wed 29/05/2024

Proof, Menier Chocolate Factory | reviews, news & interviews

Proof, Menier Chocolate Factory

Proof, Menier Chocolate Factory

Revival of onetime Donmar entry proves there is life after Gwyneth

Father knows best? Mariah Gale and Matthew Marsh do their maths in David Auburn revivalNobby Clark

Mathematicians are a breed apart, bandying numbers about in a way that few outside their magic circle can fully understand. David Auburn's Pulitzer Prize-winning play uses this exclusiveness to investigate the complex relationship between a father and daughter.

Robert, a brilliant academic whose ground-breaking research inspired a generation of devoted students before he became mentally ill, has recently died. His daughter Catherine (Mariah Gale, pictured below right with Matthew Marsh as Robert), now 25, has spent years caring for him in their dilapidated Chicago home, curtailing her own university career to do so. She knows that she has inherited something of her father's mental ability; she fears she may also have inherited his mental instability. When Hal, one of Robert's last postgraduate students and now himself an ambitious academic, searches among his mentor's nonsense-filled notebooks for any overlooked ideas, Catherine reveals a sensationally original proof which she claims to be her own work.

Mariah Gale and Matthew Marsh in ProofThe "proof" of the title also refers to Catherine's need to persuade Hal and her financial analyst sister Claire, who threatens to whisk her to New York and possible treatment, that she is capable of such original thought. More importantly, she must prove to herself that she is her own person, not a female version of her father, inevitably following where he has led.

When it was first staged in London, at the Donmar in 2002, Proof provided Gwyneth Paltrow with the opportunity to show that she could act on stage. A film duly followed. Gale, Charleson Award winner and experienced in Shakespeare (Ophelia to David Tennant's Hamlet) and Chekhov (Olga in Three Sisters at the Young Vic) is already widely respected for her stage work. Here she turns in a stunning performance: contrary and funny as a child when she jumps on her garden swing in mid-conversation, convincingly quick and intelligent, ironic and acerbic, with tears of grief and confusion always just below the surface.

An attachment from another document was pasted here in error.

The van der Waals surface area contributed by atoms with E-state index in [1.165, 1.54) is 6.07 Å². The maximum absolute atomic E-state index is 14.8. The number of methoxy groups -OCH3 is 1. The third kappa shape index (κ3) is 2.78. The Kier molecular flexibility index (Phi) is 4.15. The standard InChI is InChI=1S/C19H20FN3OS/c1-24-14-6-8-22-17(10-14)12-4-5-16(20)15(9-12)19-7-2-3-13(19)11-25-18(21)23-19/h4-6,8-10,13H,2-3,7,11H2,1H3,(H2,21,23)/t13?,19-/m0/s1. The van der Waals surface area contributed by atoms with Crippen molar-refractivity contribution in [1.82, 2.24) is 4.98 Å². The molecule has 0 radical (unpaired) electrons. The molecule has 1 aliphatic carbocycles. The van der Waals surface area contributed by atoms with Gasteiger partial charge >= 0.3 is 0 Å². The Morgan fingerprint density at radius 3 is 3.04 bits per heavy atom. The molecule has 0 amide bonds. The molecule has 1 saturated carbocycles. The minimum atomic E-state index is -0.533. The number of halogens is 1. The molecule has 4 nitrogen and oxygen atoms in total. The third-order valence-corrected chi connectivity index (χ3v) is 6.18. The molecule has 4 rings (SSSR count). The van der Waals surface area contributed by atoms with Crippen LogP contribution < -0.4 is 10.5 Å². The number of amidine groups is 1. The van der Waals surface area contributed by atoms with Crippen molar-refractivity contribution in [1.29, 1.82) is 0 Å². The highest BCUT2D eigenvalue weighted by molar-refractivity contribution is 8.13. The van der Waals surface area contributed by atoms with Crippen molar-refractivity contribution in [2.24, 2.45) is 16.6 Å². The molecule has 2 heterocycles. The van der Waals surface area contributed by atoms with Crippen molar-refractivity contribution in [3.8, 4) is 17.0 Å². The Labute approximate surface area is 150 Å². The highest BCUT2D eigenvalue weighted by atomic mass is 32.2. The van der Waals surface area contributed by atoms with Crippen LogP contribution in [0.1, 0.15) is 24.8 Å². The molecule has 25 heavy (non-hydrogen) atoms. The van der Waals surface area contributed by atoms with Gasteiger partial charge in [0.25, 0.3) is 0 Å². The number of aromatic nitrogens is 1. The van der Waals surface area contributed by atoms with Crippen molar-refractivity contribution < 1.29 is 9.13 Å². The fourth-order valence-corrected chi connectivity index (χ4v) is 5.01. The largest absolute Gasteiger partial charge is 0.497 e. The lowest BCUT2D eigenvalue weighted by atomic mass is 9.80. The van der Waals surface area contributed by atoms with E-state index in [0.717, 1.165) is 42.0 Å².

Jamie Parker's geeky but attractive and charming Hal (who plays in a band of mathematicians for whom three minutes' silence entitled "Imaginary Number" is a hilarious joke) provides a perfect foil. (Parker and Gale are pictured below.) They are ably supported by Matthew Marsh as sad Robert and Emma Cunniffe as practical Claire.

Jamie Parker and Mariah Gale in ProofAuburn's play could seem too clever by half, merely a collection of ideas - heredity, the place of women in science, whether there is a relationship between genius and instability - but director Polly Findlay and her cast imbue it with welcome, well-observed humanity. For instance, a scene in which, in flashback, Catherine gently covers her father with her jacket against the cold is followed by one in which Claire treats her sister with exactly the same humouring gesture but out of bossiness rather than sympathy.

Helen Goddard's grimy porch-and-decking set makes the most of the Menier's limited space and suggests neglected love as well as a particular location.

This is a fresh, funny and touching revival, putting the emphasis where it should be, on the interplay between the characters; the nature of the mathematical proof is secondary. Catherine has to prove ownership of her life and her future as much as of her calculation.

Mariah Gale turns in a stunning performance: convincingly quick and intelligent, ironic and acerbic


Editor Rating: 
Average: 4 (1 vote)

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